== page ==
Twenty percent of the time that the Prince George's County fire department responded to fires last year, it didn't have enough firefighters to go along, County Executive Parris Glendening said yesterday. Drawing on a task force report recently completed in the area of public safety, Glendening also said that the part of the county south of Clinton is largely unserved by mobile intensive care ambulences.
The county has four such ambulances, he said, but 10 are needed. In addition, the county needs more police.
The 25-member public safety task force outlined staff and equipment deficiencies in the police and fire departments that it said have led to an erosion of services in the growing county. Glendening said he is not optimistic about finding funds in the budget to make significant improvements.
Glendening's public safety liaison, Michael Knapp, agreed with the findings of the task force, saying, "We simply don't have enough officers to cover the beats we have." Understaffing, in addition to a growing number of calls for service, has increased police emergency response time from 4.5 minutes in 1978 to 6 minutes last year, Knapp said.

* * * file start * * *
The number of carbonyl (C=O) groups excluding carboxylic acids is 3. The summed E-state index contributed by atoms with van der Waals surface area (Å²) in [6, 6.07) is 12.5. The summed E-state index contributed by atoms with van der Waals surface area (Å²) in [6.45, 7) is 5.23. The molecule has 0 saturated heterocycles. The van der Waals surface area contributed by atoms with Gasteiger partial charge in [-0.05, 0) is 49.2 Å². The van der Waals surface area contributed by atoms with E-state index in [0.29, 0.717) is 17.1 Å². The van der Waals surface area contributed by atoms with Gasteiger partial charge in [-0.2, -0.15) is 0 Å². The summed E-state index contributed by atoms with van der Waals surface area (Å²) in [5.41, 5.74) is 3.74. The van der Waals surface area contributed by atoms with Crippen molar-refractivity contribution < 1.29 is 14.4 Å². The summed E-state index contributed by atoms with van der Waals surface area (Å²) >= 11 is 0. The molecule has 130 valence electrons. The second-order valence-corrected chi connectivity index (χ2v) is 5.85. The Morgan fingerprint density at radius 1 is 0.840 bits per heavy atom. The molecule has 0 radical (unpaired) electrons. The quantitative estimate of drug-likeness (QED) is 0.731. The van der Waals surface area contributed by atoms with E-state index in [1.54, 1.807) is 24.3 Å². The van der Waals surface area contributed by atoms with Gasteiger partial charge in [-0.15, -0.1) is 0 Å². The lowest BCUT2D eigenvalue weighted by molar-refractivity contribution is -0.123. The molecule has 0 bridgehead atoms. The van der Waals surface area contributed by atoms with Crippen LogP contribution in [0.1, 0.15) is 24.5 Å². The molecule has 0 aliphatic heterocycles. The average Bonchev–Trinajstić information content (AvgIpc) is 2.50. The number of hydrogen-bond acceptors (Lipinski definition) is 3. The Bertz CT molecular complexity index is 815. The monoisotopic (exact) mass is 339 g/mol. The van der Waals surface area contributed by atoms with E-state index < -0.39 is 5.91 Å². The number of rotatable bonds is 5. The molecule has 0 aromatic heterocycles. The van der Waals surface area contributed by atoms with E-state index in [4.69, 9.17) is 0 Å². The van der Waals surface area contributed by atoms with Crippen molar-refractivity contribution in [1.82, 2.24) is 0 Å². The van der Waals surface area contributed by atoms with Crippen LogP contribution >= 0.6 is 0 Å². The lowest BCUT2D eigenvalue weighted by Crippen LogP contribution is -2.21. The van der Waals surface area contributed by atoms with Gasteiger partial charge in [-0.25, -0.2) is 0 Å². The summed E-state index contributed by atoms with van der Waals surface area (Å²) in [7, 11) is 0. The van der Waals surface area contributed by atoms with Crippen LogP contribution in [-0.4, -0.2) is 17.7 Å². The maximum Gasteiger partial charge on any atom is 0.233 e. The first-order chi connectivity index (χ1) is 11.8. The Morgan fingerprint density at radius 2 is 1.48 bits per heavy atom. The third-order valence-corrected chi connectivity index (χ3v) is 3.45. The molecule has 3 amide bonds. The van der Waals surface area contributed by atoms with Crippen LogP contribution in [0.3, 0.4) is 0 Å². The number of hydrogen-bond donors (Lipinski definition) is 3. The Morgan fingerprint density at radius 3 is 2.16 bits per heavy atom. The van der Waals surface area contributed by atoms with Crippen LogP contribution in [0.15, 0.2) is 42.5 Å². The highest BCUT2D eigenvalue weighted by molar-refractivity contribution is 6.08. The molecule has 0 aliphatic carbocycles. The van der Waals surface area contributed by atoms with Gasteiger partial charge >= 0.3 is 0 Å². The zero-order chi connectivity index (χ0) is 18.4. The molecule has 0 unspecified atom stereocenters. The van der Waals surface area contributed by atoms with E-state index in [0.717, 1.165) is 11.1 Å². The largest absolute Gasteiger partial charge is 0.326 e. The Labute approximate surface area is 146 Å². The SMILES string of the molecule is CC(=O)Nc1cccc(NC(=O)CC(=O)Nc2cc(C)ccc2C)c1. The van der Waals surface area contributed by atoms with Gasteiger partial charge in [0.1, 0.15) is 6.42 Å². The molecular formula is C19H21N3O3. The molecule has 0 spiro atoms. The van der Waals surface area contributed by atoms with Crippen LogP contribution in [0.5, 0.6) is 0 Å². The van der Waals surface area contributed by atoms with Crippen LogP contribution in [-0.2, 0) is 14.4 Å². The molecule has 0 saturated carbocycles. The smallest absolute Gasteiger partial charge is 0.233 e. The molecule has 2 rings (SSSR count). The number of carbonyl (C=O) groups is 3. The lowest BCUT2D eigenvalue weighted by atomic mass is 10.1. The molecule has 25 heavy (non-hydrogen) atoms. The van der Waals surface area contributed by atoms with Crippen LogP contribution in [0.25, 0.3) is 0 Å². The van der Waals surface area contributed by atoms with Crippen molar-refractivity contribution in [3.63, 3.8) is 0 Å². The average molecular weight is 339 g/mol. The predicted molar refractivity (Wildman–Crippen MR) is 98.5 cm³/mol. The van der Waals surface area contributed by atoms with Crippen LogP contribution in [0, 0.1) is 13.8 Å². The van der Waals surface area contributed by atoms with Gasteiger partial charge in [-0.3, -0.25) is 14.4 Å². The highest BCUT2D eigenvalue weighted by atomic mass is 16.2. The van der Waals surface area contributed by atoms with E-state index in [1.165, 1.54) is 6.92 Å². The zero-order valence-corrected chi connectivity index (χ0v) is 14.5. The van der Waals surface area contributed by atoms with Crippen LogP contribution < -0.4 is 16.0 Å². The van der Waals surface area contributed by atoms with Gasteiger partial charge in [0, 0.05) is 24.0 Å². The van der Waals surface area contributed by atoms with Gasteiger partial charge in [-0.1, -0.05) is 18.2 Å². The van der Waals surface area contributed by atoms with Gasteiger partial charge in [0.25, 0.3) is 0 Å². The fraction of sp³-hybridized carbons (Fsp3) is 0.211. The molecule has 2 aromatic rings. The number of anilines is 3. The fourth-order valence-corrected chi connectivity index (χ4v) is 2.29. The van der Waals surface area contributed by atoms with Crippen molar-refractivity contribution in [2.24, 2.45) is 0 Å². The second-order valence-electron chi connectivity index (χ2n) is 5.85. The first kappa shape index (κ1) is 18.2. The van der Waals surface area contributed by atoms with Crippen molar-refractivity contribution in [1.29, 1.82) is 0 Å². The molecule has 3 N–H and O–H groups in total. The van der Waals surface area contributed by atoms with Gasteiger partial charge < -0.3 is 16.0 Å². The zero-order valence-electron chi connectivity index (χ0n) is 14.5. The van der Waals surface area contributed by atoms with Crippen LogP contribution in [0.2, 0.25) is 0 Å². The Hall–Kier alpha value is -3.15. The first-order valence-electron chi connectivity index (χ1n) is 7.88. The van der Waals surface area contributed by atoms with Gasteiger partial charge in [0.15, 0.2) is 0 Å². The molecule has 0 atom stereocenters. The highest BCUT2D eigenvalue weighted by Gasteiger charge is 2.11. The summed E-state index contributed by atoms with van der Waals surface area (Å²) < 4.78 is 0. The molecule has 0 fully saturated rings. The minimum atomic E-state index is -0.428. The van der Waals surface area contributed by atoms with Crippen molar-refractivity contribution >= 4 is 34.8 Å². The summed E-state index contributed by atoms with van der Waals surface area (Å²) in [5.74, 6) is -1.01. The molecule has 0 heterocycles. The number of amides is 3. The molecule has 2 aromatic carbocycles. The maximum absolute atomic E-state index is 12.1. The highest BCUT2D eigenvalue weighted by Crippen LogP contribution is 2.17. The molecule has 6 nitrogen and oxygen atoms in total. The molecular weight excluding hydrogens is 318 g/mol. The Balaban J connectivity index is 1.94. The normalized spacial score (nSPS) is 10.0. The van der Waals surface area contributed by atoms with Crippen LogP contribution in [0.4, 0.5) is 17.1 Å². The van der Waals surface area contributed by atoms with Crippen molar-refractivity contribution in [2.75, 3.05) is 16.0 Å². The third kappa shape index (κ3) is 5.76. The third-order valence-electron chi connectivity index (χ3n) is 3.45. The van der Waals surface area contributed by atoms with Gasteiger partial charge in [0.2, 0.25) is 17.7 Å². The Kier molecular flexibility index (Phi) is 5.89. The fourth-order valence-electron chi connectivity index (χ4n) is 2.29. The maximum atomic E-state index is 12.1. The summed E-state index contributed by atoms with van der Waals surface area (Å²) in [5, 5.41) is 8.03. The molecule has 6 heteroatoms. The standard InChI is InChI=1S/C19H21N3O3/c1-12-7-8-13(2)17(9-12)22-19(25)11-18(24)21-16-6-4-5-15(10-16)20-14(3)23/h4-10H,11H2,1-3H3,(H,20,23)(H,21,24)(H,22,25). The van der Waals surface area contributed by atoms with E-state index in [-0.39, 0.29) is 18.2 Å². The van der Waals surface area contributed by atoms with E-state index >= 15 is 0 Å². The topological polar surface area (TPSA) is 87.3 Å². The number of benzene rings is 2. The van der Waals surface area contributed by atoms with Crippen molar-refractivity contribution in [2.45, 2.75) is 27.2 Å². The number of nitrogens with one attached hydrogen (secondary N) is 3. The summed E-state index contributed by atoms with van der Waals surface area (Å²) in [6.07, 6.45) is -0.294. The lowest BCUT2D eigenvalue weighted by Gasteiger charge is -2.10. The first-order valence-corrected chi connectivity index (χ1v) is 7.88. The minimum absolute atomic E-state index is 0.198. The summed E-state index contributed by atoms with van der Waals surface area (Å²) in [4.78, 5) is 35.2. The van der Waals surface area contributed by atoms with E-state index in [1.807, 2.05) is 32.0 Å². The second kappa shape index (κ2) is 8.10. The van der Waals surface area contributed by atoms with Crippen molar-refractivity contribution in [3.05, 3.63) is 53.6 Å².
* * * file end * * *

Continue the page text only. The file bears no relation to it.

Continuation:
The fire department has asked for 92 additional personnel and the police department has asked for 30 more police officers. However, Glendening said yesterday that if the state does not increase the county's budget, as many as 1,000 county employes may have to be let go next year.
As for the leadership of those two departments, Glendening pointed out that he has reappointed Fire Chief James Estepp, but said that he and Police Chief John McHale are still discussing "options" and he has not yet decided is he will permanently reappoint the chief, who was chosen by former county executive Larry Hogan.
Replacing worn fire equipment and police cars and the purchase of at least one $300,000 mobile ICU unit, are top priorities, Glendening said. Other components of the 14-point public safety plan include finding new sources of revenue to support the fire and rescue service, encouraging business owners to get involved in crime prevention programs, increasing efforts to protect the elderly and reducing the number of drunk drivers.